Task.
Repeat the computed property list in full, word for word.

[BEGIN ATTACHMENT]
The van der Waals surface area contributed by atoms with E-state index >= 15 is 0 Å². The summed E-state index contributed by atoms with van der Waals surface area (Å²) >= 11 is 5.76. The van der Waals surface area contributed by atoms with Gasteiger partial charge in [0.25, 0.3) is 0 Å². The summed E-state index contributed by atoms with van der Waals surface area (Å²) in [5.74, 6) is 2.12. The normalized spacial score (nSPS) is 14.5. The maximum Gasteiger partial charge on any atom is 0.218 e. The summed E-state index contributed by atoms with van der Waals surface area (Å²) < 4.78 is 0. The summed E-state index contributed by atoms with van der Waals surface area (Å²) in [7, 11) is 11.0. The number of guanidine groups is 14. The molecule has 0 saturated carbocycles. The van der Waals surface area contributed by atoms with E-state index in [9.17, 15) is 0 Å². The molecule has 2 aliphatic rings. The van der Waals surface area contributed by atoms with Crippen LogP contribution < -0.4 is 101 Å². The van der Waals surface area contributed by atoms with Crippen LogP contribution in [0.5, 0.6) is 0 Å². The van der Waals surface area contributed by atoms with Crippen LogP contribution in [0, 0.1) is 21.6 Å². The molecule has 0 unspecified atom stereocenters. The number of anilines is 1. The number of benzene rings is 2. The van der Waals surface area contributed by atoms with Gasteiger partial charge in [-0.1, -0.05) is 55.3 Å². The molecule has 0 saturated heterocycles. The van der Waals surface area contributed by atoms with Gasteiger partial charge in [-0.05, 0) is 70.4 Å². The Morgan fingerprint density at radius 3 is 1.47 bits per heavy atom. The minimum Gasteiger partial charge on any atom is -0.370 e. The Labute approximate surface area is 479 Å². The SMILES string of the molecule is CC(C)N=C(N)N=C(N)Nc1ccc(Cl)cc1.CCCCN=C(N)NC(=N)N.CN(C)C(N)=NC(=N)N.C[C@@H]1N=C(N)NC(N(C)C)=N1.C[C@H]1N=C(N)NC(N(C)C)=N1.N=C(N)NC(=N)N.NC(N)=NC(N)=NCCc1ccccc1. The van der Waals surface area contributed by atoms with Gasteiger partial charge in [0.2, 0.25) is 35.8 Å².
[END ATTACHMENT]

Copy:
The van der Waals surface area contributed by atoms with E-state index >= 15 is 0 Å². The summed E-state index contributed by atoms with van der Waals surface area (Å²) >= 11 is 5.76. The van der Waals surface area contributed by atoms with Gasteiger partial charge in [0.25, 0.3) is 0 Å². The summed E-state index contributed by atoms with van der Waals surface area (Å²) in [5.74, 6) is 2.12. The normalized spacial score (nSPS) is 14.5. The maximum Gasteiger partial charge on any atom is 0.218 e. The summed E-state index contributed by atoms with van der Waals surface area (Å²) < 4.78 is 0. The summed E-state index contributed by atoms with van der Waals surface area (Å²) in [7, 11) is 11.0. The number of guanidine groups is 14. The molecule has 0 saturated carbocycles. The van der Waals surface area contributed by atoms with E-state index in [9.17, 15) is 0 Å². The molecule has 2 aliphatic rings. The van der Waals surface area contributed by atoms with Crippen LogP contribution < -0.4 is 101 Å². The van der Waals surface area contributed by atoms with Crippen LogP contribution in [0.5, 0.6) is 0 Å². The van der Waals surface area contributed by atoms with Crippen LogP contribution in [0, 0.1) is 21.6 Å². The molecule has 0 unspecified atom stereocenters. The number of anilines is 1. The number of benzene rings is 2. The van der Waals surface area contributed by atoms with Gasteiger partial charge in [-0.1, -0.05) is 55.3 Å². The molecule has 0 saturated heterocycles. The van der Waals surface area contributed by atoms with Gasteiger partial charge in [-0.05, 0) is 70.4 Å². The Morgan fingerprint density at radius 3 is 1.47 bits per heavy atom. The minimum Gasteiger partial charge on any atom is -0.370 e. The Labute approximate surface area is 479 Å². The SMILES string of the molecule is CC(C)N=C(N)N=C(N)Nc1ccc(Cl)cc1.CCCCN=C(N)NC(=N)N.CN(C)C(N)=NC(=N)N.C[C@@H]1N=C(N)NC(N(C)C)=N1.C[C@H]1N=C(N)NC(N(C)C)=N1.N=C(N)NC(=N)N.NC(N)=NC(N)=NCCc1ccccc1. The van der Waals surface area contributed by atoms with Gasteiger partial charge in [0.2, 0.25) is 35.8 Å².